Last Saturday evening I rang the bell for an hour for the Salvation Army, stationed in front of WalMart. Our church had volunteered to staff this post. It was a cold night. My first surprise of the evening was how many people said “God Bless You,” as they passed, some raising their hand in genuflection. I felt rather guilty being addressed like Mother Theresa, and wanted to say that being good for one hour a year was hardly praiseworthy. Also, I noted that none of these individuals dropped any money in the kettle. Another surprise was the woman dressed in a nightgown and robe emerging from WalMart. She did drop coins in the kettle and murmured “Merry Christmas.” I wanted to ask her why she was wearing her nightgown, because this was no trendy loungewear, but the full, moth-eaten regalia of chenille bathrobe, fuzzy slippers, and nightgown, of someone going beddy-byes. Her husband was wearing sweatpants and fuzzy slippers. Was this an emergency trip for sleeping pills? Or perhaps they were sleepwalking. I had no time to ponder this because just then a small car vibrating with loud music screeched to a halt in front of the store, and young teenage boys dressed in black erupted from it and began dancing wildly. I was transfixed. Did this happen every evening? They were dancing around their car in some kind of tribal dance, legs up in the air, and arms windmilling. After a few minutes, they jumped back into the car and, with a screech, sped off. It was quiet for a few minutes, and then I saw a posse of gang members approaching. How did I know they were gang members? Just guessed, but maybe it was their identical parkas, hoods pulled down over their faces, which were in shadow. It was kind of like a gang of Ghosts of Christmas Future. Seeing me, they began sarcastically singing “Jingle Bells,” but fell silent as they walked past, one fellow loudly belching.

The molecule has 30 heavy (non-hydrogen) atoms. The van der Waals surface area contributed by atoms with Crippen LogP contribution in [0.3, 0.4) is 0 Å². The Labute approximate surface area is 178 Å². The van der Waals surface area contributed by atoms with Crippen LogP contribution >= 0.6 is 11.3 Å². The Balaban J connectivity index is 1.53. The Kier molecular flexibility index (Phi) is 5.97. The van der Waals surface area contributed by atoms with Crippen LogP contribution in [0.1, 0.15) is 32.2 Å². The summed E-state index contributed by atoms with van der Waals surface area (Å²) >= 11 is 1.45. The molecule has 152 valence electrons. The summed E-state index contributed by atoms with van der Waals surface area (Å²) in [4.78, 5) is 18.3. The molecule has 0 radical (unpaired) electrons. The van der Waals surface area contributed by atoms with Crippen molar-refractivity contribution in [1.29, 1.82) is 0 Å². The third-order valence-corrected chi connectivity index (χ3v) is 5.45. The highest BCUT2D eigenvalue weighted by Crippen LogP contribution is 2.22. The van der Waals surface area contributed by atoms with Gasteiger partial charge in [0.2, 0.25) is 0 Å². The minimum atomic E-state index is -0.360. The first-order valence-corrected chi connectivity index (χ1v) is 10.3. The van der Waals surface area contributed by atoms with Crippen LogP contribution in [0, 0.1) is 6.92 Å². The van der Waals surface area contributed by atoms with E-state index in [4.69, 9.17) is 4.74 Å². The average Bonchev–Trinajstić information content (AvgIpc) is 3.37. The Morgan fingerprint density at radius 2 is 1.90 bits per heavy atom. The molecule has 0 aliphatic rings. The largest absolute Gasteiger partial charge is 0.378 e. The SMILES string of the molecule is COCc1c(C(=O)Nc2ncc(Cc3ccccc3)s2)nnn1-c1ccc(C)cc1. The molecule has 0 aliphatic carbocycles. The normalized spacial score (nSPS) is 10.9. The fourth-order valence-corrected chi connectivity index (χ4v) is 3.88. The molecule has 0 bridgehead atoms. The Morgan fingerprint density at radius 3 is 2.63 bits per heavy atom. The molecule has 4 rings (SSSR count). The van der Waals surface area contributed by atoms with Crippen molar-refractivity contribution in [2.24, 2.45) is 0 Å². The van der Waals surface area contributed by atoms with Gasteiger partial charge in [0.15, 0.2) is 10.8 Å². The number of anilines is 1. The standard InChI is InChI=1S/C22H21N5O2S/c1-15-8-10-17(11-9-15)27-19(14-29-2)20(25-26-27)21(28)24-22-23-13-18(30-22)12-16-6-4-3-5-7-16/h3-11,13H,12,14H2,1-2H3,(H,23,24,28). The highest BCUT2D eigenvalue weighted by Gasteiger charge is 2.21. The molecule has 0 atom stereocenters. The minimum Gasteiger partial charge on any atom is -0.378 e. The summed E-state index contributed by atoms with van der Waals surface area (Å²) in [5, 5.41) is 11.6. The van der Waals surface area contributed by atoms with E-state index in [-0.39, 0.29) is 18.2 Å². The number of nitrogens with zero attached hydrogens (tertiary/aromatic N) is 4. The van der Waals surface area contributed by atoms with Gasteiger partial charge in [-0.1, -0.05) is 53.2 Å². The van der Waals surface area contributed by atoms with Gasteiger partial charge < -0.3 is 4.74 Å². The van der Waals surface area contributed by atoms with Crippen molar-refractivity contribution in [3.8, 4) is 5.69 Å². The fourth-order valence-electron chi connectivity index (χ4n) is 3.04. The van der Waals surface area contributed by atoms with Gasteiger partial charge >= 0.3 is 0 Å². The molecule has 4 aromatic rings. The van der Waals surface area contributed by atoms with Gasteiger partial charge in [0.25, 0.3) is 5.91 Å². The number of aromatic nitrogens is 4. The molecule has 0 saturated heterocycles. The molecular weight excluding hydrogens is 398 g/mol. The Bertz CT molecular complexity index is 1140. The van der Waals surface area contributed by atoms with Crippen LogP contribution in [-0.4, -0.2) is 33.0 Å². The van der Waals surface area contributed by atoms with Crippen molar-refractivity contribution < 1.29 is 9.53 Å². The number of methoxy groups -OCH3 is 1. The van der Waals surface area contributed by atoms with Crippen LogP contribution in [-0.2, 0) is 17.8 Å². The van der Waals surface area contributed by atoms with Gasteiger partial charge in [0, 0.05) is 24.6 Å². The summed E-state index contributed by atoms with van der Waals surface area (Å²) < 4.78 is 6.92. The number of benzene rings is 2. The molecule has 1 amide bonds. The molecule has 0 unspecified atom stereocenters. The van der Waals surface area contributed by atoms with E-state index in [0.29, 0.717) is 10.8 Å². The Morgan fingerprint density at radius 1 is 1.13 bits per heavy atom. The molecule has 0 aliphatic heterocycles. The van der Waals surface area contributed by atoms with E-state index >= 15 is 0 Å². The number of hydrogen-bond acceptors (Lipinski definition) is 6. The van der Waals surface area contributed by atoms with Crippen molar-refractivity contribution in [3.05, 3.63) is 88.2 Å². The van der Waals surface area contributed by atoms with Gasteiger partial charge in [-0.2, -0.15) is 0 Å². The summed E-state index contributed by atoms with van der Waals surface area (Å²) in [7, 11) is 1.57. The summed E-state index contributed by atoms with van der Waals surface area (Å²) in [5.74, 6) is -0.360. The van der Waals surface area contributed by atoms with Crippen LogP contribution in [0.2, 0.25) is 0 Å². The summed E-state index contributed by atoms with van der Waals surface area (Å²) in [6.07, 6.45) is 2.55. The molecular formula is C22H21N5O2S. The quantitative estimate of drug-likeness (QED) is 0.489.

That was pretty much the excitement for the evening. Mostly people looked tired, with strained faces and blank eyes. Emerging from WalMart, they pushed heavily-laden carts with the exhausted effort of a Sisyphus pushing his boulder uphill, the carts laden with electronics, wrapping paper, and booze. Little kids looked at me like I was a cross between Santa and the Wicked Witch of the East, and shyly approached to drop coins in the kettle, taking a quick peek into the kettle itself to see what mysteries it might contain. So, we were just the human race, and as my feet and bell-ringing wrist turned numb, for some reason I thought of Tiny Tim in “A Christmas Carol,” and silently wished a blessing on us all–the man and wife sleepwalkers, the dancing boys, the exhausted parents, the gang members, and all of us just passing through. I thought, “God bless us. God bless us, one and all.”
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